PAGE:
Time for a Walk

Better Mind – Better Life™

As Winter fades away and Spring begins to unfold, it is time to enjoy warmer weather. In some areas, this means a departure from freezing nights and more rain. Winter can be a good time to stay home, and sip hot chocolate on a perfect picture window day. Spring is time to get out and take a walk.

It is time to get out and experience the world around us. Good experiences help make good memories and a happier life. In contrast, long-term stress can drag us down. For this sort of stress, there are tactics that can be learned and practiced so that you have a supply of ready-to-go responses to stressful situations. There are several strategies that can be applied to reduce the negative effects of stress on our lives.

Now that you know there are solutions to stress and ways over, under, around or through stressful situations, it is time to look at what stress can do to you. Unchecked, stress has been shown to:

Increase cortisol levels

Increase blood pressure
(Whitworth, Williamson, Mangos & Kelley, 2005)

Cause imbalances in lipids, such as cholesterol and triglycerides
(Whitworth, Williamson, Mangos & Kelley, 2005; Whitworth, Saines & Scoggins, 1984)

Increase blood glucose levels
(Whitworth, Williamson, Mangos & Kelley, 2005)

When life is interesting and not too stressful, cortisol levels are highest in the morning. Healthy-normal levels of cortisol in the morning help to keep us from feeling achy and stiff, while promoting appetite. The body tends to maintain a set point or level of cortisol that matches the level of stress that is experienced in life.

When high levels of stress are experienced, high levels of adrenaline are released into the bloodstream. Adrenaline signals the body to prepare for immediate activity. The heartbeat quickens, blood is shunted away from internal organs and toward the muscles. Blood glucose levels rise. Under intense stress, all long-term activities are temporarily suspended in order for the body to prepare for immediate action. The immune system is suppressed, activities supporting brain cell regeneration are greatly diminished.

When the need for increased muscle tension and vigilance passes, soothing cortisol is released into the bloodstream. Elevated cortisol levels tend to remain after adrenaline release has diminished. Repeated stressful events in life can lead to an increase in the set point for cortisol. Elevated cortisol levels over a long period of time are associated with damage to the cardiovascular system and a reduction in life expectancy (Epel et al, 2004).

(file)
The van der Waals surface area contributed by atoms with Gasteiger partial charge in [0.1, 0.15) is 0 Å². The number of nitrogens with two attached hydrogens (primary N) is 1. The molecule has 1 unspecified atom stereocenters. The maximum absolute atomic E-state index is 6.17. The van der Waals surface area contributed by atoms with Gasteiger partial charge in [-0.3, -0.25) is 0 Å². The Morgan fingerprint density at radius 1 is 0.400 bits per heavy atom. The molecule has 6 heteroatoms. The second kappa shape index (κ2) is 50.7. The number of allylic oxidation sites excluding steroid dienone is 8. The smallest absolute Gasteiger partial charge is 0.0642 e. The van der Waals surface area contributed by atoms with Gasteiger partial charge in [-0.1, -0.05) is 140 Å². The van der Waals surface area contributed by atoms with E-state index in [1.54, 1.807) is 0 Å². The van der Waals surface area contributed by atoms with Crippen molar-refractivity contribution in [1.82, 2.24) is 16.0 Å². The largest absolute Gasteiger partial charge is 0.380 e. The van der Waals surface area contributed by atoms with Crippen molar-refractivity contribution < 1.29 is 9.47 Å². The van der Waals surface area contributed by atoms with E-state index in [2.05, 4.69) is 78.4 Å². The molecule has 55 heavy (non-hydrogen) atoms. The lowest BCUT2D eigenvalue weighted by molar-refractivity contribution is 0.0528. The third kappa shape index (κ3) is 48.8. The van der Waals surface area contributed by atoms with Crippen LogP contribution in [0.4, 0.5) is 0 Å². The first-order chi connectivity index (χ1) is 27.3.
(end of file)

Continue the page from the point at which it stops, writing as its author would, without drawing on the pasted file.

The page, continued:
In our modern world there are stressors that get the adrenaline flowing and the glucose-rich blood pumping to our muscles. Many times these stressors are followed by no actual need for physical activity. At this point, two courses of action are possible, one can ignore the twitching of muscles that rivals that of a cat about to pounce; or one can take steps to use the energy at hand. Using the available energy is better for the body. If no action is taken, the system takes longer to return to a lower state of arousal and the body is burdened with taking all of the unused energy sources out of the bloodstream over a longer period of time. You can help your body deal with excess glucose by taking a walk. Walking for thirty minutes engages the largest muscles in the body in metabolizing glucose. The end result is reduced glucose levels, improved clarity of thought and improved muscle tone.

Taking a thirty minute walk when stressed is an excellent tactic to blunt the negative, sometimes toxic effects of stress. If one adds a glass or two of water to this routine, the body will bounce back to a relaxed normal state much faster than if the excess energy is ignored and no action is taken.

As a tool for improving overall health, walking for 30 minutes a day for five out of seven days a week has shown benefits in the control of blood glucose levels (Knowler et al, 2002). A thirty minute a day walk has been shown to set a stressed brain back on the path to normal brain cell replacement activities (Ströhle et al, in press). Walking for 30 minutes has been shown to sooth anxiety and to be as effective as some prescription medication for the reduction of depression (Ströhle et al, in press). Increased health benefits come with walking for an hour or an hour and a half. Walking for 30 minutes a day helps maintain or slightly reduce weight. Extending the time of a walk from thirty minutes to an hour can lead to weight loss.